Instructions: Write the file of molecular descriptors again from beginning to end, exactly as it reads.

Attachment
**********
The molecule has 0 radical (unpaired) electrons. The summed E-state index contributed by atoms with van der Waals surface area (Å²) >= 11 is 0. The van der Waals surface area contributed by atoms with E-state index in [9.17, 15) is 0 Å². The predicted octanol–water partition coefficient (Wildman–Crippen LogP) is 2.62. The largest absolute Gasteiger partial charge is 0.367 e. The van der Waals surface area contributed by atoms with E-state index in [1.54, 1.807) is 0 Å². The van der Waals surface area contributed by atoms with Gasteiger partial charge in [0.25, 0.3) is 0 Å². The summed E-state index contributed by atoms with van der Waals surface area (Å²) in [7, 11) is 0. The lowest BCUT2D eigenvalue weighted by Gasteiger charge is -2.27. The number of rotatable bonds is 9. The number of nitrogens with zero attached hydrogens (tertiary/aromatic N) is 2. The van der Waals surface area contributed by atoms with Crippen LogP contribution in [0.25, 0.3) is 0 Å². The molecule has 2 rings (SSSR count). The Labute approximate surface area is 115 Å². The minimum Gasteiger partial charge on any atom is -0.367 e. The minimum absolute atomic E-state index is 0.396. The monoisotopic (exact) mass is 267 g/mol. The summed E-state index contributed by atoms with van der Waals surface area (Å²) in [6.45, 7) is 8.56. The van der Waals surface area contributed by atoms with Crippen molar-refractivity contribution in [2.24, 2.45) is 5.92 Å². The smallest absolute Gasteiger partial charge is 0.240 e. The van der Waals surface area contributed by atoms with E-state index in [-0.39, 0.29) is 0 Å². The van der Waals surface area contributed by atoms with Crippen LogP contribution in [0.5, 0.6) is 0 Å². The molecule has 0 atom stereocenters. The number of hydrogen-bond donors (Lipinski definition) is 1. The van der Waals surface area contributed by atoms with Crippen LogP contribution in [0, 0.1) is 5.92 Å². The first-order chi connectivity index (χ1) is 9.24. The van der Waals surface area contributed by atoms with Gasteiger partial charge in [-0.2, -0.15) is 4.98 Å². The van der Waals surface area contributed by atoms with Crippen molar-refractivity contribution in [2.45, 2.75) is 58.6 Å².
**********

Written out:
The molecule has 0 radical (unpaired) electrons. The summed E-state index contributed by atoms with van der Waals surface area (Å²) >= 11 is 0. The van der Waals surface area contributed by atoms with E-state index in [9.17, 15) is 0 Å². The predicted octanol–water partition coefficient (Wildman–Crippen LogP) is 2.62. The largest absolute Gasteiger partial charge is 0.367 e. The van der Waals surface area contributed by atoms with E-state index in [1.54, 1.807) is 0 Å². The van der Waals surface area contributed by atoms with Gasteiger partial charge in [0.25, 0.3) is 0 Å². The summed E-state index contributed by atoms with van der Waals surface area (Å²) in [7, 11) is 0. The lowest BCUT2D eigenvalue weighted by Gasteiger charge is -2.27. The number of rotatable bonds is 9. The number of nitrogens with zero attached hydrogens (tertiary/aromatic N) is 2. The van der Waals surface area contributed by atoms with Crippen LogP contribution in [0.25, 0.3) is 0 Å². The molecule has 2 rings (SSSR count). The Labute approximate surface area is 115 Å². The minimum Gasteiger partial charge on any atom is -0.367 e. The minimum absolute atomic E-state index is 0.396. The monoisotopic (exact) mass is 267 g/mol. The summed E-state index contributed by atoms with van der Waals surface area (Å²) in [6.45, 7) is 8.56. The van der Waals surface area contributed by atoms with Crippen molar-refractivity contribution in [2.24, 2.45) is 5.92 Å². The smallest absolute Gasteiger partial charge is 0.240 e. The van der Waals surface area contributed by atoms with E-state index in [-0.39, 0.29) is 0 Å². The van der Waals surface area contributed by atoms with Crippen LogP contribution in [0.5, 0.6) is 0 Å². The molecule has 0 atom stereocenters. The number of hydrogen-bond donors (Lipinski definition) is 1. The van der Waals surface area contributed by atoms with Crippen LogP contribution in [0, 0.1) is 5.92 Å². The first-order chi connectivity index (χ1) is 9.24. The van der Waals surface area contributed by atoms with Gasteiger partial charge in [-0.2, -0.15) is 4.98 Å². The van der Waals surface area contributed by atoms with Crippen molar-refractivity contribution in [2.45, 2.75) is 58.6 Å².